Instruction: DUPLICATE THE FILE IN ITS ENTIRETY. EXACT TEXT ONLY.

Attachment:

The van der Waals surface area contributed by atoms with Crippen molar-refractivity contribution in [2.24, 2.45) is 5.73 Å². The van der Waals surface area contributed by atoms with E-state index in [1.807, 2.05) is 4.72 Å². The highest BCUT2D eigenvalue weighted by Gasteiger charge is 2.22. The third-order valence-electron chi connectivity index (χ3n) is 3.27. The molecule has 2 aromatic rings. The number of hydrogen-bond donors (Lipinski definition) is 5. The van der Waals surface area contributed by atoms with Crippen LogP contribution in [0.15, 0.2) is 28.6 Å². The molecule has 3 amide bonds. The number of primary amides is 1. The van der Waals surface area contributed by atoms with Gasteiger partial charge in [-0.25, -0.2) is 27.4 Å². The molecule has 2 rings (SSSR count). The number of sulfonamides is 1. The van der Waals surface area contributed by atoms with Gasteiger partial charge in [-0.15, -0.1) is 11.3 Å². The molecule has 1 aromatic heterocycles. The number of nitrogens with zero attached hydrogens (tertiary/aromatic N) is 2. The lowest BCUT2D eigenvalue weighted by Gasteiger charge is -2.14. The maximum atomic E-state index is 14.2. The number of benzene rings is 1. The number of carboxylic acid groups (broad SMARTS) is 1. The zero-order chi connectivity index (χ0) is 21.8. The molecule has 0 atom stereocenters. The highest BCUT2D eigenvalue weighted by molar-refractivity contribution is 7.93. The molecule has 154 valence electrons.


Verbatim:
The van der Waals surface area contributed by atoms with Crippen molar-refractivity contribution in [2.24, 2.45) is 5.73 Å². The van der Waals surface area contributed by atoms with E-state index in [1.807, 2.05) is 4.72 Å². The highest BCUT2D eigenvalue weighted by Gasteiger charge is 2.22. The third-order valence-electron chi connectivity index (χ3n) is 3.27. The molecule has 2 aromatic rings. The number of hydrogen-bond donors (Lipinski definition) is 5. The van der Waals surface area contributed by atoms with Crippen LogP contribution in [0.15, 0.2) is 28.6 Å². The molecule has 3 amide bonds. The number of primary amides is 1. The van der Waals surface area contributed by atoms with Gasteiger partial charge in [-0.25, -0.2) is 27.4 Å². The molecule has 2 rings (SSSR count). The number of sulfonamides is 1. The van der Waals surface area contributed by atoms with Gasteiger partial charge in [-0.15, -0.1) is 11.3 Å². The molecule has 1 aromatic heterocycles. The number of nitrogens with zero attached hydrogens (tertiary/aromatic N) is 2. The lowest BCUT2D eigenvalue weighted by Gasteiger charge is -2.14. The maximum atomic E-state index is 14.2. The number of benzene rings is 1. The number of carboxylic acid groups (broad SMARTS) is 1. The zero-order chi connectivity index (χ0) is 21.8. The molecule has 0 atom stereocenters. The highest BCUT2D eigenvalue weighted by molar-refractivity contribution is 7.93. The molecule has 154 valence electrons.